Monday, February 07, 2011

Paul Concludes

Monday, February 7, 2011 -- Week of 5 Epiphany, Year One
Cornelius the Centurion
To read about our daily commemorations, go to our Holy Women, Holy Men blog:
http://liturgyandmusic.wordpress.com/category/holy-women-holy-men/

Today's Readings for the Daily Office (Book of Common Prayer, p. 946)
Psalms 80 (morning)       77, [79] (evening)
Isaiah 58:1-12
Galatians 6:11-18
Mark 9:30-41

We conclude Paul's letter to the Galatians today.  For the final ending, Paul stops dictating to his scribe and writes with his own hand.  He summarizes what he has already said.  The conflict about circumcision is a vehicle for Paul's core teaching.  "May I never boast of anything, except the cross of our Lord Jesus Christ, by which the world has been crucified to me, and I to the world.  For neither circumcision nor uncircumcision is anything; but a new creation is everything!"

For Paul, the cross is the crucifixion of the world.  In the cross, God exposed the violence and injustice of domination systems like the Roman Empire, their misuse of power and their violence.  They wrongly crucified the innocent One of God.  Their wisdom is foolishness; their power is corrupt and illusory.  The worldly path of pride and power is deadly.

For Paul, his embrace of the cross of Christ was a reordering of his own life, his own participation in death and resurrection.  Formerly he tried to achieve his own place in the world and his own state of honor before God.  That effort only left him frustrated, self-absorbed and anxious.  When he died to that old life, he rose to a new life in Christ.  He experienced a transformation so complete, that he felt himself to be a new creation.

For Paul, that new creation was an outflowing of the love that God revealed to us in Christ through the cross and resurrection.  God's love was so great that God poured out the divine life into our life, and even into our death, so that we might live anew.  In Christ, all that formerly separated us from God and from each other was overcome and reordered.

So now, to talk about silly things like circumcision and uncircumcision is nothing.  Or to quarrel about status or wealth or power is nothing.  We are to live as a new people who share the passion of Christ, characterized by love and compassion.

Today's other readings pick up on some of Paul's themes. 

In the Gospel, Mark offers the second of three predictions of the cross.  Then he illustrates one of the cross' meanings in the misunderstanding of the disciples.  The first misunderstanding is about status and power.  They argue about who would be greatest.  Jesus places a child before them and calls them to the greatness of servanthood, humility and generosity.  The second misunderstanding is about insiders and outsiders.  The disciples want to stop someone who is casting out demons in Jesus' name but who is not following them.  Jesus offers a broad invitation to friendship and reconciliation:  "Whoever is not against us is for us."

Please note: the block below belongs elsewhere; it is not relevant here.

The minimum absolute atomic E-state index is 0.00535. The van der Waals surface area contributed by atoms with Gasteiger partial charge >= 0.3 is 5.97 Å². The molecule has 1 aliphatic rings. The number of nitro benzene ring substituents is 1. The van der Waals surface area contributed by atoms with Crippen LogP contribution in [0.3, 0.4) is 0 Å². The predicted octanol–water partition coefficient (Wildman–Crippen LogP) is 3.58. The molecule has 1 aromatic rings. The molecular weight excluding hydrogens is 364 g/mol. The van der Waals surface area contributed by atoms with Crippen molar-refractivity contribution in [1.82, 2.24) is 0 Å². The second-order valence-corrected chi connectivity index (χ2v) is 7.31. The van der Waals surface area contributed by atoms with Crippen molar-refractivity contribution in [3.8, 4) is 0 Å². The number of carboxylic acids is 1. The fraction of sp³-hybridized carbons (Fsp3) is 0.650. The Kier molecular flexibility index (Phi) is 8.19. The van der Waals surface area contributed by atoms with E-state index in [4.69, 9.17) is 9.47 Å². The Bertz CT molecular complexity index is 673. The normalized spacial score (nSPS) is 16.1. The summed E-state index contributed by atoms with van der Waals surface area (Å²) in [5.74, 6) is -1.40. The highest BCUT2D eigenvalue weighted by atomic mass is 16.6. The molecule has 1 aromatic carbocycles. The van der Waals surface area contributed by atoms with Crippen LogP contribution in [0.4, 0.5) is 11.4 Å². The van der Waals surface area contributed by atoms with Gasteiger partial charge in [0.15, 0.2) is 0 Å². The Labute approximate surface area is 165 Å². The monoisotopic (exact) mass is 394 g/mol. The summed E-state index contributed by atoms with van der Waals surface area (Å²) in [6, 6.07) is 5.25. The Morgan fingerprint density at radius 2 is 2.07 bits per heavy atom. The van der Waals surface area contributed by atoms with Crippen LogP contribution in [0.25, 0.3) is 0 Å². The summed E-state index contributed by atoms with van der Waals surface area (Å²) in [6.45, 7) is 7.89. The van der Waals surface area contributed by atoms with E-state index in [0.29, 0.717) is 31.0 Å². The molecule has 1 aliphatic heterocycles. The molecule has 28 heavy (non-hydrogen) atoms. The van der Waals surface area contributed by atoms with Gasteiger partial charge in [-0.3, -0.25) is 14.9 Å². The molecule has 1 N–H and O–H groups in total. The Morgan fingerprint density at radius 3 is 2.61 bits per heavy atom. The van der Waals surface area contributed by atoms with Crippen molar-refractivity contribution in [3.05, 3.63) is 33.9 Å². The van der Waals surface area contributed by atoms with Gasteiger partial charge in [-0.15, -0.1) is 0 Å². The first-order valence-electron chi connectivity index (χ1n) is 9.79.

Our reading from Isaiah was also our first eucharistic reading yesterday at church.  Isaiah criticizes the nation that maintains public displays of piety and honor, but fails in its responsibility for the care of others, especially the poor and vulnerable.  In God's name, Isaiah demands justice, and describes justice as liberating the oppressed, feeding the hungry, housing the homeless, covering the naked, and paying attention to the need of neighbors.  God will ignore the prayers and reject the religious words and observances of those who fail to practice corporate compassion.  God calls a nation to righteousness -- justice. 

"If you remove the yoke from among you, the pointing of the finger, the speaking of evil, if you offer your food to the hungry and satisfy the needs of the afflicted, then your light shall rise in the darkness and your gloom be like the noonday."  Isaiah says God will bless the nation that exercises justice and compassion on behalf of the poor and vulnerable.

That's our calling.  A new life.  Crucifying the appeal to power, wealth, and status; raising up the life of compassion and service; living as one with all, for Christ has died for all.

It's a new week.  A moment to renew our identity and call.  It's all about love -- Love God, and love your neighbor as yourself.  

Lowell
 
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Audio podcast:  Listen to an audio podcast of the most recent Morning Reflections from today and the past week.  Click the following link:
--
Morning Reflection Podcasts

About Morning Reflections
"Morning Reflections" is a brief thought about the scripture readings from the Daily Office of Morning and Evening Prayer according to the practice found in the Book of Common Prayer of the Episcopal Church.

Morning Prayer begins on p. 80 of the Book of Common Prayer.
Evening Prayer begins on p. 117
An online resource for praying the Daily Office is found at missionstclare.com -- Click for online Daily Office
Another form of the office from Phyllis Tickle's "Divine Hours" is available on our partner web site www.ExploreFaith.org at this location -- http://explorefaith.org/prayer/fixed/index.html --  Click for Divine Hours

Discussion Blog:  To comment on today's reflection or readings, go to http://lowellsblog.blogspot.com, or click here for Lowell's blog find today's reading, click "comment" at the bottom of the reading, and post your thoughts.

The Mission of St. Paul's Episcopal Church
is to explore and celebrate
God's infinite grace, acceptance, and love.

See our Web site at www.stpaulsfay.org

Our Rule of Life: 
We aspire to...
    worship weekly
    pray daily
    learn constantly
    serve joyfully 
    live generously.

Lowell Grisham, Rector
St. Paul's Episcopal Church
Fayetteville, Arkansas


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